But Sir Christopher was nothing dismayed; he would on, whatsoever came of it; and so met with the Savages: and between them was a terrible skirmish: But they had the worst of it, and he escaped well enough.

The guide was glad of it, and learned of his fellows that they were promised a great reward for what they should do in this employment.

Which thing, (when Sir Christopher understood,) he gave thanks to God; and after, (upon this occasion to solace himself,) in his table book he composed this sonnet, which I have here inserted for a memorial.


Wolves in Sheep’s clothing, why will ye
Think to deceive God that doth see
Your simulated sanctity?
For my part, I do wish you could
Your own infirmities behold,
For then you would not be so bold.
Like Sophists, why will you dispute
With wisdom so? You do confute
None but yourselves. For shame, be mute,
Least great Jehovah, with his power,
Do come upon you in a hour
When you least think, and you devour.

This Sonnet the Gentleman composed as a testimony of his love towards them, that were so ill‐​affected towards him; from whom they might have received much good, if they had been so wise to have embraced him in a loving fashion.

But they despise the help that shall come from a carnal man, (as they termed him,) who, after his return from those designs, finding how they had used him with such disrespect, took shipping, and disposed to himself for England; and discovered their practices in those parts towards his Majesty’s true hearted Subjects, which they made wary of their abode in those parts.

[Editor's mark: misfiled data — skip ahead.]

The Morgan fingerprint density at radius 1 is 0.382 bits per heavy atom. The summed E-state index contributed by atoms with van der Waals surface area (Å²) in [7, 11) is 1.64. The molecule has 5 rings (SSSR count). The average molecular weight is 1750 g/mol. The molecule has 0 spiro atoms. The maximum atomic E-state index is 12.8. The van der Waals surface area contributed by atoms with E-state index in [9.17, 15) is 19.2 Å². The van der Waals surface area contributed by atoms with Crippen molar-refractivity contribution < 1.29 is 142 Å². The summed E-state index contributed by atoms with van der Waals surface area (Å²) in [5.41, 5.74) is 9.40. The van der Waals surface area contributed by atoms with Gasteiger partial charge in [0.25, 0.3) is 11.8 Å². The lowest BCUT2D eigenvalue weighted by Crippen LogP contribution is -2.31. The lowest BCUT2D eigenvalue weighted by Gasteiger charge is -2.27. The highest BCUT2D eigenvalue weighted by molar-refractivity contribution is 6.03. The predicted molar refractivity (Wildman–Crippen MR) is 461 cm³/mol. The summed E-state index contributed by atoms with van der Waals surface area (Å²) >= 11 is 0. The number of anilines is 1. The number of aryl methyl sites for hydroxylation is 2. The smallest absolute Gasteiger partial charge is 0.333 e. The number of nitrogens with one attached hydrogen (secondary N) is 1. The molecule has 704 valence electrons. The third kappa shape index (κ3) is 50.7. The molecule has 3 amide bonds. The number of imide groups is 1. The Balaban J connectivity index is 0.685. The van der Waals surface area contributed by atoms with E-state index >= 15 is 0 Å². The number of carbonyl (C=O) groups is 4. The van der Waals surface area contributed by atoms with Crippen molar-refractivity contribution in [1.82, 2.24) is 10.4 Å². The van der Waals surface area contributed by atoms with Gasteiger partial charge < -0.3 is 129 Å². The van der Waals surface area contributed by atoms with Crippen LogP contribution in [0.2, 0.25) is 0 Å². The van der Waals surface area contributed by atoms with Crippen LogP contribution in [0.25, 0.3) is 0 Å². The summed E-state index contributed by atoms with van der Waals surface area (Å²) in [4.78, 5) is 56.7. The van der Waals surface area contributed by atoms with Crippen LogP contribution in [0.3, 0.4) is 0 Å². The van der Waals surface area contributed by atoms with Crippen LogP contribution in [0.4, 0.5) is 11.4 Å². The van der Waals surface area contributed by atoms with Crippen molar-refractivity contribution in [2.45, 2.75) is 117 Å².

Chap. XXXI. Of mine Host of Ma‐​re‐​Mount how he played Jonah after he had been in the Whale’s belly for a time.

Mine Host of Ma‐​re‐​Mount, being put to Sea, had delivered him, for his release by the way, (because the ship was unvittled, and the Seamen put to straight allowance, which could hold out but to the Canaries,) a part of his own provision, being two months proportion; in all but 3 small pieces of pork, which made him expect to be famished before the voyage should be ended, by all likelihood. Yet he thought he would make one good meal, before he died: like the Colony servant in Virginia, that, before he should go to the gallows, called to his wife to set on the loblolly pot, and let him have one good meal before he went; who had committed a petty crime, that in those days was made a capital offense.

And now, mine Host being merrily disposed, on went the pieces of pork, wherewith he feasted his body, and cherished the poor Sailors; and got out of them what Mr. Wethercock, their Master, purposed to do with him that he had no more provision: and along they failed from place to place, from Island to Island, in a pitiful weather‐​beaten ship, where mine Host was in more danger, (without all question,) than Jonah, when he was in the Whale’s belly; and it was the great mercy of God that they had not all perished. Vittled they were but for a month, when they wayed Anchor and left the first port.